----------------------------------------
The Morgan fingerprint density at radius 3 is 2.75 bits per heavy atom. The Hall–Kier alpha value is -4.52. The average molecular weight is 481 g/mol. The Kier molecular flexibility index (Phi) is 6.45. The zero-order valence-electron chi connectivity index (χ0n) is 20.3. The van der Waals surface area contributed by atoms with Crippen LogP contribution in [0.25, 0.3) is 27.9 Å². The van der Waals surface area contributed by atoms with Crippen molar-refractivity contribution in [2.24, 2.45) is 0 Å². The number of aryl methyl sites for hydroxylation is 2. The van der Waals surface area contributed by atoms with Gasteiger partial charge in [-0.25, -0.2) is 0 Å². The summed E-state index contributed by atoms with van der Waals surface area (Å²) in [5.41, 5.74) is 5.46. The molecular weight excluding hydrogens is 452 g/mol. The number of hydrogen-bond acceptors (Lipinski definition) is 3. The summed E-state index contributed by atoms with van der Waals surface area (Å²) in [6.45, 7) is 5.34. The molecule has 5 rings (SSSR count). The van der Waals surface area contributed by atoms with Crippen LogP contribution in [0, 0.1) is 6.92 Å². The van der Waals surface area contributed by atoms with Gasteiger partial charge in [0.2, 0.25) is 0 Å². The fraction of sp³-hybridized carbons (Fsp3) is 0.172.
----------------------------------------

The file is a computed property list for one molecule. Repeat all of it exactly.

The Morgan fingerprint density at radius 3 is 2.75 bits per heavy atom. The Hall–Kier alpha value is -4.52. The average molecular weight is 481 g/mol. The Kier molecular flexibility index (Phi) is 6.45. The zero-order valence-electron chi connectivity index (χ0n) is 20.3. The van der Waals surface area contributed by atoms with Crippen LogP contribution in [0.25, 0.3) is 27.9 Å². The van der Waals surface area contributed by atoms with Crippen molar-refractivity contribution in [2.24, 2.45) is 0 Å². The number of aryl methyl sites for hydroxylation is 2. The van der Waals surface area contributed by atoms with Gasteiger partial charge in [-0.25, -0.2) is 0 Å². The summed E-state index contributed by atoms with van der Waals surface area (Å²) in [5.41, 5.74) is 5.46. The molecular weight excluding hydrogens is 452 g/mol. The number of hydrogen-bond acceptors (Lipinski definition) is 3. The summed E-state index contributed by atoms with van der Waals surface area (Å²) in [6.45, 7) is 5.34. The molecule has 5 rings (SSSR count). The van der Waals surface area contributed by atoms with Crippen LogP contribution in [0, 0.1) is 6.92 Å². The van der Waals surface area contributed by atoms with Gasteiger partial charge in [0.2, 0.25) is 0 Å². The fraction of sp³-hybridized carbons (Fsp3) is 0.172.